Dr Randal Koene is an advisor to Eternal Trusts – a company that offers fiduciary services for the crypto world. Eternal Trusts offers many different future possibilities including options to set up charitable foundations and educations funds for future generations. One area that it is looking at is the future medical possibilities that may include cryogenics and dna restoration. An integral part of that future puzzle is looking at ways in which the brain or essence of a person may be at first mapped and secondly restored.
Eternal Trusts takes this exploration very seriously and so has attracted giants such as Randal to their project. This is one dedicated company. Randal is chairman of CarbonCopies which has as it mission statement:
PROMOTING R&D FOR WHOLE BRAIN EMULATION
Your brain is the orchestra that plays the symphony of your mental experience and your awareness, and that experience is your window on existence and on the universe. Our aim is to preserve, restore, and even improve your mental experience beyond the limits of biology. With dedication, scientific advances within our lifetimes may allow us to record the unique arrangement and responses of neurons and synapses that encode your memories, their active behavior, and ultimately to restore all of that in a neural prosthesis that seamlessly repairs a brain function, or a complete artificial brain. Some of this is still reminiscent of science fiction, but each challenge is well on its way to being a tractable technology problem supported by scientific evidence and understanding.
From Brain Preservation to Reconstruction
Summary of the April 2018 Carboncopies workshop on whole brain emulation
Keith Wiley, 6/4/2018
On April 29th, 2018, Carboncopies hosted its second workshop of 2018. This hybrid-format workshop, viewable both online via a live interactive video stream and in person onsite in the San Francisco area, had the theme of considering how a cryopreserved brain might be emulated via whole brain emulation (WBE). This topic was chosen in response to the recent announcement by the Brain Preservation Foundation (BPF) that they had awarded their Large Mammal Prize in March for the successful preservation of a pig’s brain (http://www.brainpreservation.org/large-mammal-announcement/). The winning preservation protocol, Aldehyde-Stabilized Cryopreservation (ASC) lends itself directly to WBE and so the BPF announcement was chosen as the inspiration for Carboncopies’ second workshop of the year. The workshop addressed topics such as what sort of model parameters should be required of a whole brain emulation (WBE) so that the result may be judged a preservation of a person’s mind and identity, what features of a preserved brain should be required so as to provide the necessary information for an eventual scanned and emulated model, and what real-world contemporary examples can we draw from for inspiration or as an illustration of the potential progression of such technologies as our technological capability evolves.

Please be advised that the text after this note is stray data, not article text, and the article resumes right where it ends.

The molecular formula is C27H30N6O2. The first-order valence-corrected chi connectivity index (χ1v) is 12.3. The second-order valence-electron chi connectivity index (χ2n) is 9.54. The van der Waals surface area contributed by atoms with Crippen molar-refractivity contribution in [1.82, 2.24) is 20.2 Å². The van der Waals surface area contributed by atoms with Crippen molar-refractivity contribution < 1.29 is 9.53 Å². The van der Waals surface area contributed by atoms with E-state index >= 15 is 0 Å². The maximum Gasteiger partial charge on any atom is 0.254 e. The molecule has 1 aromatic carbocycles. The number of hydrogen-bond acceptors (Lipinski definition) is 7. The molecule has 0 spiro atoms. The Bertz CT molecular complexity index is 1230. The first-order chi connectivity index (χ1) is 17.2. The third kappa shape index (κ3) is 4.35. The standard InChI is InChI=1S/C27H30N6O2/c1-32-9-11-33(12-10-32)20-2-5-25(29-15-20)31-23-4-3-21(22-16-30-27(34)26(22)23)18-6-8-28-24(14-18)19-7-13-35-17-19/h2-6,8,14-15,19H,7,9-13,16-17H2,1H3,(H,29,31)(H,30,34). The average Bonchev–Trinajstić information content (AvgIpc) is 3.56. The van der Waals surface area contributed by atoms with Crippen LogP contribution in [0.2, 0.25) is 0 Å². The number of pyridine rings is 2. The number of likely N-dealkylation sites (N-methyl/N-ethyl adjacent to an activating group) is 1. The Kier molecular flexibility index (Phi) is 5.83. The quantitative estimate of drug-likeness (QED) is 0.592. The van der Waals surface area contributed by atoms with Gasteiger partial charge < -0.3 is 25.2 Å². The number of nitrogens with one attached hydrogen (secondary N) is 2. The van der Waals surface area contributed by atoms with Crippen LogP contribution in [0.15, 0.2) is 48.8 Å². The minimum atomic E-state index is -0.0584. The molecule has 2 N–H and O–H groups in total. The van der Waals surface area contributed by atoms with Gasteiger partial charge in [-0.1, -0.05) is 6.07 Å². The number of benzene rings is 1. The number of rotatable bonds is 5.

The opening talk, From Brain Preservation To Reconstruction, was by Dr. Randal Koene (founder and CEO of Carboncopies). This talk introduced WBE and investigated the technical aspects of how WBE would be performed on a preserved brain, with attention paid to the open questions, such as determining which information from the brain needs to be captured and utilized in an emulation. What information can be gathered from the brain to understand and recreate memory engrams? At a lower level, Koene asked what neural parameters are the determinant factors of how neurons accumulate and perform memory functions for the retention of information in the brain from past experiences, and with the effect of altering current behavior and subsequent state changes in the brain. What are the circuit architectures and neural or synaptic properties of memory and cognition? What library or reference guide might we build of neuron and synapse types and their varying properties? Koene emphasized the need to better understand large-scale organization, such as brain regions and algorithmic models of regional behavior.
Another question Koene broached was that of determining the success criteria of WBE. How do we know that a WBE has successfully reproduced an individual’s mind? Koene proposed the concept of a neural fingerprint, some objective measurement of brain structure or function that distinctly identifies an individual, such that if a WBE exhibited the same fingerprint we could judge it to represent the same person who preceded the preservation. What sort of validation test or data would inform us on such matters? Koene proposed that in addition to neural modeling and neural circuit validation, we might also desire (or require) psychological behavioral validation by comparing the WBE’s behavior to similar behavioral tests preceding the preservation process.
Koene also emphasized the importance of acknowledging model imprecision. No model is perfect and while this realization may shut the doors to philosophical acceptance of WBE as identity preservation for some readers, it certainly will not be considered prohibitive by others. For those readers willing to accommodate realistic variations between a model and its source data, what are the tolerable model variances in terms of error or generalized noise and randomness? How precise must one neural fingerprint measurement be to another for them to fall under the same identifying label? What parameters can we utilize in our model variance tolerance function?
Koene finished his introductory presentation with a reminder that WBE can serve multiple purposes. While longevity is an oft-touted goal, another huge source of motivational objectives is the almost limitless possibilities to improve and expand human cognition as the future unfolds.
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